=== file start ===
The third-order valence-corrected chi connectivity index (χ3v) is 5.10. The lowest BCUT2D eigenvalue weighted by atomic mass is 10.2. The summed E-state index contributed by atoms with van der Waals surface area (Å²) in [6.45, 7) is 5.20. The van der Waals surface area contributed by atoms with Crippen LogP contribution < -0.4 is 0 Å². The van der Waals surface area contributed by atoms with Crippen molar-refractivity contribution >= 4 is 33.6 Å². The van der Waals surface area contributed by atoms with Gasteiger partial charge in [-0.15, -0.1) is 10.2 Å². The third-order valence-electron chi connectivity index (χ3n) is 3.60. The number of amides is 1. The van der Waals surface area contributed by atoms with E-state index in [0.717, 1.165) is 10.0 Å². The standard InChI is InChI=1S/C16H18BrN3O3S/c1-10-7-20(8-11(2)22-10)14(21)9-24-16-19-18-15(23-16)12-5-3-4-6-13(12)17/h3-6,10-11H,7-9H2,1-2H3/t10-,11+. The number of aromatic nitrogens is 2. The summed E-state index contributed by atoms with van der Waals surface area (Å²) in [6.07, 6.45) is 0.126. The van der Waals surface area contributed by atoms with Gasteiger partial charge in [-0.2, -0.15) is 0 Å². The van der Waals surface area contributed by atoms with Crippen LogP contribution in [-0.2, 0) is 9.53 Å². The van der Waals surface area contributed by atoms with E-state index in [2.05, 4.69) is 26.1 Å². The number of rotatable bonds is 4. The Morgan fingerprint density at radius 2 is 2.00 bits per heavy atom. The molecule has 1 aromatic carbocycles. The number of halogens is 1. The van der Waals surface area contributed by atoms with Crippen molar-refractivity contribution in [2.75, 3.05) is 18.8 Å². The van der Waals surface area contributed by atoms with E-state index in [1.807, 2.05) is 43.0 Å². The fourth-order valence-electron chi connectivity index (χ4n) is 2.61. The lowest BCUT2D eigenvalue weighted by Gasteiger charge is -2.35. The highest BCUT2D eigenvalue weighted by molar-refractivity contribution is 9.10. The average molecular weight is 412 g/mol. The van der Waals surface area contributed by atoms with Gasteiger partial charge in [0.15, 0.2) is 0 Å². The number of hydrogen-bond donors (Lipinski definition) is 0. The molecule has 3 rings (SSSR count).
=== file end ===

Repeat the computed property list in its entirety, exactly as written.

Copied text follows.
The third-order valence-corrected chi connectivity index (χ3v) is 5.10. The lowest BCUT2D eigenvalue weighted by atomic mass is 10.2. The summed E-state index contributed by atoms with van der Waals surface area (Å²) in [6.45, 7) is 5.20. The van der Waals surface area contributed by atoms with Crippen LogP contribution < -0.4 is 0 Å². The van der Waals surface area contributed by atoms with Crippen molar-refractivity contribution >= 4 is 33.6 Å². The van der Waals surface area contributed by atoms with Gasteiger partial charge in [-0.15, -0.1) is 10.2 Å². The third-order valence-electron chi connectivity index (χ3n) is 3.60. The number of amides is 1. The van der Waals surface area contributed by atoms with E-state index in [0.717, 1.165) is 10.0 Å². The standard InChI is InChI=1S/C16H18BrN3O3S/c1-10-7-20(8-11(2)22-10)14(21)9-24-16-19-18-15(23-16)12-5-3-4-6-13(12)17/h3-6,10-11H,7-9H2,1-2H3/t10-,11+. The number of aromatic nitrogens is 2. The summed E-state index contributed by atoms with van der Waals surface area (Å²) in [6.07, 6.45) is 0.126. The van der Waals surface area contributed by atoms with Gasteiger partial charge in [-0.2, -0.15) is 0 Å². The van der Waals surface area contributed by atoms with Crippen LogP contribution in [-0.2, 0) is 9.53 Å². The van der Waals surface area contributed by atoms with E-state index in [2.05, 4.69) is 26.1 Å². The number of rotatable bonds is 4. The Morgan fingerprint density at radius 2 is 2.00 bits per heavy atom. The molecule has 1 aromatic carbocycles. The number of halogens is 1. The van der Waals surface area contributed by atoms with Crippen molar-refractivity contribution in [2.75, 3.05) is 18.8 Å². The van der Waals surface area contributed by atoms with E-state index in [1.807, 2.05) is 43.0 Å². The fourth-order valence-electron chi connectivity index (χ4n) is 2.61. The lowest BCUT2D eigenvalue weighted by Gasteiger charge is -2.35. The highest BCUT2D eigenvalue weighted by molar-refractivity contribution is 9.10. The average molecular weight is 412 g/mol. The van der Waals surface area contributed by atoms with Gasteiger partial charge in [0.15, 0.2) is 0 Å². The number of hydrogen-bond donors (Lipinski definition) is 0. The molecule has 3 rings (SSSR count).